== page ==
I have a vague memory of a paper that suggested that after sampling several groups of children immersed in music, researchers found that those children playing and composing the most exhibited thicker corpus callosums.  It was implied that this brain structure could grow thicker through lives lived in specific ways.  I’m not sure I remember that right; it seems such a radical conclusion.  This is Your Brain on Music by Daniel Levitin notes studies concluding that musicians have larger corpus callosums (Wikipedia link http://en.wikipedia.org/wiki/Corpus_callosum#cite_note-Levitin-5).

“Mixed-handers showed significantly larger callosal areas for all measures except for posterior fifth…” (Witelson, S. F. (1985)  The brain connection:  the corpus callosum is larger in left-handers.  Science 229: p. 666)

Regarding autism, I’ve hypothesized that the autistic brain is an ancient brain primed for aesthetic manipulation/appreciation with a larger brain size and larger hemispheric bridge having evolved as a sexually selected device for wowing potential mates.  This is closely related to the Geoffrey Miller thesis, see The Mating Mind.  Lately I’ve been playing with the idea that in addition to a mother’s testosterone levels informing the maturation rates of her children, her estrogen levels in combination with her children’s estrogen levels may be informing the timing of testosterone surges that prune right hemispheric growth in infants and small children.  Not unlike how fat levels in a preteen girl can influence the timing of pubertal onset, perhaps similar factors are affecting the timing of infant cerebral lateralization.  I ask myself what might be influencing the size of corpus callosum development.  Assuming it is a combination of degrees of cerebral lateralization (with left and right hemispheres differing in size) and corpus callosum size that together are influenced by changes in maturation rates and timing, then what exactly are the levers of change that are responsible for their moderated forms?  How might the rate and timing of testosterone and estrogen be involved?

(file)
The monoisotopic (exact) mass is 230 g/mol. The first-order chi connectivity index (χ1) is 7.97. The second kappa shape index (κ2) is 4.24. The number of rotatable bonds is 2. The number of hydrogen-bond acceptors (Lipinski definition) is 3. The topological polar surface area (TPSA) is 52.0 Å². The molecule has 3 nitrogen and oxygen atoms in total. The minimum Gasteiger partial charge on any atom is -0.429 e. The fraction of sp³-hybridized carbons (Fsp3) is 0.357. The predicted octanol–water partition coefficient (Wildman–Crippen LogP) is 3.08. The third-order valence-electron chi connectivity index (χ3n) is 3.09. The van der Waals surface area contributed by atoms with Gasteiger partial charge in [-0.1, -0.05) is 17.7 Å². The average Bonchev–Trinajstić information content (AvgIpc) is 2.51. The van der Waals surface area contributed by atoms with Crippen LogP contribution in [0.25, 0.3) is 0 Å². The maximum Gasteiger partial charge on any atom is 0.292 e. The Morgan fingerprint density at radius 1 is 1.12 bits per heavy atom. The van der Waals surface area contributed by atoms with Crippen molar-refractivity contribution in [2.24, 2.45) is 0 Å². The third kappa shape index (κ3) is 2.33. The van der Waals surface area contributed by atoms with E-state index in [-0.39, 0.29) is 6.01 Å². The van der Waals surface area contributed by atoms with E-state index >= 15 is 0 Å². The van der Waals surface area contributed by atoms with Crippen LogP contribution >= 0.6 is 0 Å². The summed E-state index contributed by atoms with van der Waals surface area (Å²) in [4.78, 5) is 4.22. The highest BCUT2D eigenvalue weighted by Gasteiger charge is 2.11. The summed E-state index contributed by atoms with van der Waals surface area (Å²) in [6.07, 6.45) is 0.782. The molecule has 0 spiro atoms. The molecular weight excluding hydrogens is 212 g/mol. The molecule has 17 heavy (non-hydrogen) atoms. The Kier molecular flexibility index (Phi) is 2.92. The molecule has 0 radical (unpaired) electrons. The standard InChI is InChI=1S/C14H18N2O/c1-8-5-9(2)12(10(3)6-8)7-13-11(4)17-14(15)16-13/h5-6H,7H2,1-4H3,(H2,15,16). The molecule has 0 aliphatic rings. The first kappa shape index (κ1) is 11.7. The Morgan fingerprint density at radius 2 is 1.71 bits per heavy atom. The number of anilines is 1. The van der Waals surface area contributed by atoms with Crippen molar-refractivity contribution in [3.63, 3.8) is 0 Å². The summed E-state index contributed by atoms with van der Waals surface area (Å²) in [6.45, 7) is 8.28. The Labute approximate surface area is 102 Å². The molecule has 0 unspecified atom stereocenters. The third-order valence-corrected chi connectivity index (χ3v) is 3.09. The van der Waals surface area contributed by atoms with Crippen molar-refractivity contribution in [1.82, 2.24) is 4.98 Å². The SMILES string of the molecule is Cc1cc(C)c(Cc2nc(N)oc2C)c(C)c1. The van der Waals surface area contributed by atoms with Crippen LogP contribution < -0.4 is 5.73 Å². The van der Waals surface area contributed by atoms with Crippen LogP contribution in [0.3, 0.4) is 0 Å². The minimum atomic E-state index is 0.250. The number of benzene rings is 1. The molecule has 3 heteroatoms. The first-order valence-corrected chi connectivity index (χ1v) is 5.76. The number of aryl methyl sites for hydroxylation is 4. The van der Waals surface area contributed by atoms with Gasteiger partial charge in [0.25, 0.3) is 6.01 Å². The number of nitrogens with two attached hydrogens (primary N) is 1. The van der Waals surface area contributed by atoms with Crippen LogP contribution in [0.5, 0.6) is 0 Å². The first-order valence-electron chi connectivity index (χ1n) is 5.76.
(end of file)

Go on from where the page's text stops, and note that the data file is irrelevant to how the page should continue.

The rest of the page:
I have a related question.  Let’s assume an autistic brain is a healthy brain, a brain anachronistically located in modern times with perhaps inappropriate environmental conditions making it difficult to operate as it naturally would.  Would modulating the environment to nudge the autistic brain to acquire the features of the modern asymmetrical modern brain with a smaller corpus callosum be an appropriate intervention, if it worked?  This might be, for example, an intervention that lowers a mother’s testosterone levels while increasing the male infant’s estrogen levels, hypothetically accelerating his maturation rate while encouraging the beginning of synapse pruning.

Personally, this idea gives me the creeps.  We need to find out what the autistic brain demands and provide the appropriate environment.

Still, is the size of the corpus callosum influenced by estrogen levels?  Is the timing of its growth triggered by body fat or estrogen?

Does music or rhythm influence corpus callosum size, and if so, might music and rhythm prove integral to the autistic brain?


Comments

This entry was posted on Monday, June 29th, 2009 at 7:28 am and is filed under Autism Features, Estrogen, Testosterone & Estrogen. You can follow any responses to this entry through the RSS 2.0 feed. You can leave a response, or trackback from your own site.
3 Comments so far

  1. Patrizia Vacca on September 9, 2009 4:04 pm

    can we say that children with corpus calloosum disorder have autism?

    There seem to be a link with it !!!

    Thank you

    Special Needs Teacher

  2. Patrizia Vacca on September 9, 2009 4:05 pm

    could you please make your contribution to my question?
    Thank you
    Patrizia Vacca

  3. Andrew on September 9, 2009 4:15 pm

    Hi Patricia,

    I would not say the children with corpus callosum disorder have autism. I’m not convinced that autism is a disorder, but a condition. Autistic children may have normal neurologies in deeply inappropriate environmental conditions. Their corpus callosums (and I’m not suggesting autistic people all have the same corpus callosum structure or etiology) may be “normal” corpus callosums in an abnormal environment.

    If autism in an evolutionary condition, we have to examine the more than physiological structure.